I felt that the Solo series offered a great value, and performed excellently in my DAW based setup, providing a classic sound. I appreciated the single channel form factor as it allowed me to purchase one channel at a time on a realistic budget.

The Solo 110 is well built and seems equipped for any recording task, so I would recommend one highly should you encounter this specimen on the used market.

4th 03 2012 | By monkeyxx

I have one of the old units with the (best) 12ax7/ge jan 6072a combination and it is incredible on bass and acoustic guitar. It's really good for everything else also but these 2 instruments are where the 610 shines. Condensers usually work better on high impedance but this is a box that rarely doesn't sound great (mediocre is an unknown word). I refered to the tubes combination because if you have a newer unit with a 12at7, you'll have to change that to a gen jan 6072a (+50$). I propose that because i already made the comparison. The 12at7 does not saturate as easily as the 6072a, but the latter has a fuller and more clear sound at conservative settings (which are enough for everything). The talk about ua distorting the sound is not understood to me. Never occured to me. If i want to distort the box, i'll have to crank it on purpose.
Another cool move you can make is change the input tube with a better one. I put a Telefunken instead of a JJ which was a bit harsh on the midrange. The sound is more analytical now with more depth extended response and the same smooth sound.
So grab one if you want the classic vintage sound and you 'll get a fine tube di also.
Highly recommended.

13th 03 2012 | By haryy

These are interesting preamps. They kind of flew under the radar of the "tube" 610 series, and made one think they might lose out if they didn't get the tube version. But using this I accidentally got my favorite take I ever tracked.

I was recording a band live, with vocals to be dubbed later. But guitarist/vocalist and band needed him to sing while they played, so I setup a beta57 vocal mic to feed everyone in the headphones. the 110 was pushing just enough overdriving color, when I ran it through my console, put some eq, and crammed the compressor to ridiculous levels. I just wanted to make sure everyone could hear the guy. He was sitting away from the band, looking towards them (mic aimed away from the band). I hit record and they played through the track pretty darn good.

On playback the drums just came to life like harmonic explosions, with a giant room sound. and the vocals came in with a creaminess that at a whisper sounded haunting and dreamy, which turned to screaming without a need to touch the fader... My compressor works:)

But as I started mixing I could notice a certain indescribable quality to that one Track. It made me want to listen to it, and get lost in it. Undoubtedly it was the preamp, the solo 110. There were lots of other factors, but what I liked the most was the transient "shsh" kinda sound, sort of distorted, yet not noticbly so.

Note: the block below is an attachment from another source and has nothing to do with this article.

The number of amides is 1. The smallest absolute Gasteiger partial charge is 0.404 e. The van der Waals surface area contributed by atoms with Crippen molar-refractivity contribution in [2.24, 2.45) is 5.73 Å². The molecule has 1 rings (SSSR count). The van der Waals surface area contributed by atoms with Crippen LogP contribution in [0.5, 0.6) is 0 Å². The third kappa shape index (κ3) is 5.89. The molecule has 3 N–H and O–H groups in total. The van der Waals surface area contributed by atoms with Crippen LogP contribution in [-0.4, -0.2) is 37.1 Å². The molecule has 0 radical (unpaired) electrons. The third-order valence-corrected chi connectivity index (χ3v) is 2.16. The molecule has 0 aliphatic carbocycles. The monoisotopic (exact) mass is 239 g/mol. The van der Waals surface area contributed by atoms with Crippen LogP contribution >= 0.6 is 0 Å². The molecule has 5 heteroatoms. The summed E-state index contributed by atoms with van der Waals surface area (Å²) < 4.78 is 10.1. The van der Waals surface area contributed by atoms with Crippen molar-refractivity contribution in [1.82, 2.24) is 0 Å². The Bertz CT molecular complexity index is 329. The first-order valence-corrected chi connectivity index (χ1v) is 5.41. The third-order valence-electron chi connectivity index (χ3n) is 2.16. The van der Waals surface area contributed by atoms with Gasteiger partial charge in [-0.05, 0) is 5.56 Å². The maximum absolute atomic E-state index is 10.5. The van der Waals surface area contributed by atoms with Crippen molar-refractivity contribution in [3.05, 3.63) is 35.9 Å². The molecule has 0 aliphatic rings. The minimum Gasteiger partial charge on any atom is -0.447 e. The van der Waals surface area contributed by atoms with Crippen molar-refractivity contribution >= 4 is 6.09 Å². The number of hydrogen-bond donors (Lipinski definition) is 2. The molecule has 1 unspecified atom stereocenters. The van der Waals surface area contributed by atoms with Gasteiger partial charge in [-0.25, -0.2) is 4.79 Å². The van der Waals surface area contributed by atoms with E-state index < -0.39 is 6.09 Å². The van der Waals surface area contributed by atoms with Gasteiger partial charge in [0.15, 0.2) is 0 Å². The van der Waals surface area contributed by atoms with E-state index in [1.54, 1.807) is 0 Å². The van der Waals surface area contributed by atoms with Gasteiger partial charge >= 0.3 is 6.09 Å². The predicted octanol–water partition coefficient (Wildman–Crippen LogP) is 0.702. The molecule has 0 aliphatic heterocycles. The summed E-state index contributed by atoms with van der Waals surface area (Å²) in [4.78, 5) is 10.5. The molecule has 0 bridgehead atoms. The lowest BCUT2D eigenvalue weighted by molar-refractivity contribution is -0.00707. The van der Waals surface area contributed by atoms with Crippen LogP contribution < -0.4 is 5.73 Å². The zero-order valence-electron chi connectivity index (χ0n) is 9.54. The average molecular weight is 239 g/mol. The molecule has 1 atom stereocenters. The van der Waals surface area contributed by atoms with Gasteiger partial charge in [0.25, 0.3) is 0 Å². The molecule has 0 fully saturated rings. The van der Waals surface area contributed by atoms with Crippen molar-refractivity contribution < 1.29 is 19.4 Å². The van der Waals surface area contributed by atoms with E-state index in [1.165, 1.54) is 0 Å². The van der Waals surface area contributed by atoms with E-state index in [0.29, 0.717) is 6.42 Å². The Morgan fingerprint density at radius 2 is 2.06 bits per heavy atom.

The band loved it and they decided not to do overdubs.

The unit feels like a tank, the controls feel like something a pro would design... You can tell its not a bunch of cheap parts. And I'd say skip the tube 610 and get the 110, if you can find one.

4th 03 2012 | By 21doors

This is my go to pre for anything harsh that needs to be softened. I find that this preamp handles shrill signals in a very pleasing way,making them much more usuable and not as ear piercing. It is useful on thin sounding vocals and harsh guitars.

On inside kick/snare/toms I found it to soften the transients a bit more than what I would want (at least for the aggressive music I record). It does work well as an outside or sub kick preamp.

As a bass/key DI it has a nice tube-like squishy low end when driven correctly. It doesn't handle low B strings as well as my Radial J48 or Sebatron DI

I've also gotten some of my best baritone sax recordings with a UA610 and a Coles 4038

There are a ton of tonal variations to be had in this box, between the
impedance switch and the input/output gain knobs

It is built well and I have no doubt that it will work for years to come without a problem.

18th 01 2012 | By packupthekids

Universal Audio Solo/610


The Universal Audio Solo/610 is a standalone mic pre-amp with handle, not the usual rack mounted type. It's about the size of two longish bricks stacked one atop the other, a form factor roughly used by a few other well known mono-preamps or DIs.

'Based on' the original Bill Putnam design that was part of the early UA 610 console, it's anything but modern and clean really, but in a good way in the reviewer's opinion. It has what it needs to get the job done without any extraneous features.